As the Minnesota Vikings get ready to leave the Metrodome for a yet-to-be-built stadium, local police are suing the National Football League over a policy that prevents off-duty cops from carrying their weapons into stadiums.
On Tuesday, the Minnesota Police and Peace Officers Association (MPPOA) and Police Officers Federation of Minneapolis (POFM) filed a suit challenging the NFL’s recently enacted policy against concealed weapons in league stadiums and facilities. Only security staffers specifically designated to provide security for league events are authorized to bear arms on NFL-affiliate property.
“This is the most unsafe thing you could do,” said MPPOA executive Dennis Flaherty. “Officers are trained and encouraged to be able to respond 24 hours a day. This is terrible public policy.”
Off-duty cops can always be called upon in the event of an emergency, and thus often carry their weapons at all times. “We are police officers 24/7,” Cleveland police union president Jeff Follmer said in October after the league introduced the rule. “You never know what’s gonna happen, or when it’s gonna happen.”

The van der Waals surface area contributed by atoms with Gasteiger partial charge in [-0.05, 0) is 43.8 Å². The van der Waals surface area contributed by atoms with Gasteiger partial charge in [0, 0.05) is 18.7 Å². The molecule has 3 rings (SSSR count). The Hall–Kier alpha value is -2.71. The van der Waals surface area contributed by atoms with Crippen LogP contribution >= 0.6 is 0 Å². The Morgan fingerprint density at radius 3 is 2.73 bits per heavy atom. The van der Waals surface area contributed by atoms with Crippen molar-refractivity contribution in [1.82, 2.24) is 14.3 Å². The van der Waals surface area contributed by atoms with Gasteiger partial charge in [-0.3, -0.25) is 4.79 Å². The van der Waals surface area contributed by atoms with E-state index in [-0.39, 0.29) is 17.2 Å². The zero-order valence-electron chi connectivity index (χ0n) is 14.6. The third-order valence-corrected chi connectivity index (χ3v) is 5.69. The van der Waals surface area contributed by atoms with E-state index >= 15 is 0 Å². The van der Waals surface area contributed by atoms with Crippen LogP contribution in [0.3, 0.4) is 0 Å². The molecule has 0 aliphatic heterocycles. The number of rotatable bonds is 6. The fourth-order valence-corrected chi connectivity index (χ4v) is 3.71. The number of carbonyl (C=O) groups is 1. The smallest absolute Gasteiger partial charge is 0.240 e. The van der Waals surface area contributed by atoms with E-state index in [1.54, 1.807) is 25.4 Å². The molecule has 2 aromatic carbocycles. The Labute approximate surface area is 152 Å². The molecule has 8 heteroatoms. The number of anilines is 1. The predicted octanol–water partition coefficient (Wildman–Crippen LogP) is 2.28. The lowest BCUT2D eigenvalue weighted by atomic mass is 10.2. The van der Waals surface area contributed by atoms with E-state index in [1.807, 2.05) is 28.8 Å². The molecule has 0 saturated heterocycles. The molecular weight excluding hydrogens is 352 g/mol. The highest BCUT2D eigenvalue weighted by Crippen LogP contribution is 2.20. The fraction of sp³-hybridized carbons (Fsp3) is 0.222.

NFL head of security Jeffrey Miller downplayed the likelihood of such an event, saying a situation in which off-duty police officers watching a football game would need their weapons as “extremely remote.” Miller said designated security would be enough to keep stadiums safe. Additionally, since most states recognize NFL teams as “licensers” issuing licenses in the form of tickets to the game, it is fully within the teams’ rights to deny admission.
But Flaherty is confident the courts will rule in the Minnesota police unions’ favor. “I’m confident [that] when a judge looks at the law closely and the intent the Legislature had in mind, he or she will rule on our behalf,” he told the Star Tribune.
— Andrew Johnson is an editorial associate at National Review Online.